background is expected. I don't assume you are already
familiar with every single algorithm/tool/image feature a
given paper mentions, but you should feel comfortable
following the key ideas.
Note: * = required reading.
Additional papers are provided for reference, and as a starting
point for background reading for projects. Paper presentations:
Cover the starred papers. Experiment presentations:
Pick one from among the starred papers.
*Selected pages from: Local Invariant
Feature Detectors: A Survey, Tuytelaars and
Mikolajczyk. Foundations and Trends in
Computer Graphics and Vision, 2008. [pdf]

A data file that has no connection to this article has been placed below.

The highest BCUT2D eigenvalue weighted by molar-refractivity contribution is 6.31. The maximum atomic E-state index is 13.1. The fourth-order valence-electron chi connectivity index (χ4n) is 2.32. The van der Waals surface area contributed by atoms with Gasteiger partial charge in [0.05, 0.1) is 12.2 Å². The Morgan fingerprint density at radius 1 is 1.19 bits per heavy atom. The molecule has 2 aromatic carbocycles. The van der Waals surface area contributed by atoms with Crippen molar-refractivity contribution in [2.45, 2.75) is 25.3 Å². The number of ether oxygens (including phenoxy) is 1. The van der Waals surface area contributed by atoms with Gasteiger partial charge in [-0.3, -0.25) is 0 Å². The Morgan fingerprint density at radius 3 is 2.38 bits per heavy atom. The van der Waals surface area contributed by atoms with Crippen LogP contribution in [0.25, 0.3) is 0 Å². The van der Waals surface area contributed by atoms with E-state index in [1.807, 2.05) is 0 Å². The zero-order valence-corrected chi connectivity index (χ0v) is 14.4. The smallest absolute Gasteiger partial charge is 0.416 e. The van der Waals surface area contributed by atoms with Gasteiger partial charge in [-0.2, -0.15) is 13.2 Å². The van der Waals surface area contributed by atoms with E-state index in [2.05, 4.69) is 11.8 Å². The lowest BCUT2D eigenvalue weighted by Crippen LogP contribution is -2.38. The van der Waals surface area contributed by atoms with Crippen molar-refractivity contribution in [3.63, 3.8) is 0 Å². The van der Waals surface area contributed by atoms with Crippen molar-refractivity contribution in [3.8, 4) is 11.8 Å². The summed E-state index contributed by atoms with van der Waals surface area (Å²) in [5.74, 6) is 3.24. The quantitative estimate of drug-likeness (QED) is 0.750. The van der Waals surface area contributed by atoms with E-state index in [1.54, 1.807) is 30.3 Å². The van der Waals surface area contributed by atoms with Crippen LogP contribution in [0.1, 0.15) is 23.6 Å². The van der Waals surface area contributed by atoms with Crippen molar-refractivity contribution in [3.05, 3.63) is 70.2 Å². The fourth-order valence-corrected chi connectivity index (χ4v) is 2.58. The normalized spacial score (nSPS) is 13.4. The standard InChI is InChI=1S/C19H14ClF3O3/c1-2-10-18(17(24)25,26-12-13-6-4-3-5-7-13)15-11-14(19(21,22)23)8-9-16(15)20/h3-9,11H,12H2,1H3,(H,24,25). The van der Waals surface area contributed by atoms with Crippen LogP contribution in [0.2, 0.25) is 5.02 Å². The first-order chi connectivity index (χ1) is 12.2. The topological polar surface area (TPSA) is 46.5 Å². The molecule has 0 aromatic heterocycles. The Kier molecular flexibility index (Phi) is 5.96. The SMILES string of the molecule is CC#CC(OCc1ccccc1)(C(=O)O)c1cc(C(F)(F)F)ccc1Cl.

pp. 178-188, 216-220, 254-255]
*Video Google: A Text Retrieval
Approach to Object Matching in Videos, Sivic and
Zisserman, ICCV 2003. [pdf]
retrieval algorithms, mining for visual themes,
particularly for object instances
*Total Recall: Automatic Query
Expansion with a Generative Feature Model for Object
Retrieval. O. Chum et al. CVPR 2007. [pdf]
*Discovering Favorite Views of Popular Places
with Iconoid Shift. T. Weyand and B.
Leibe. ICCV 2011. [pdf]
*Supervised Hashing with Kernels. W.
Liu, J. Wang, R. Ji, Y. Jiang, S.-F. Chang.
CVPR 2012 [pdf]
Kernelized Locality Sensitive Hashing
for Scalable Image Search, by B. Kulis and K.
Grauman, ICCV 2009 [pdf]
Tiny Images data]
Computing and Exploiting Connectivity in Image
Collections. K. Heath, N. Gelfand, M.
Ovsjanikov, M. Aanjaneya, and L. Guibas. CVPR
World-scale Mining of
Objects and Events from Community Photo
Collections. T. Quack, B. Leibe, and L. Van
Gool. CIVR 2008. [pdf]
Total Recall II: Query
Expansion Revisited. O. Chum, A. Mikulik, M.
Perdoch, and J. Matas. CVPR 2011. [pdf]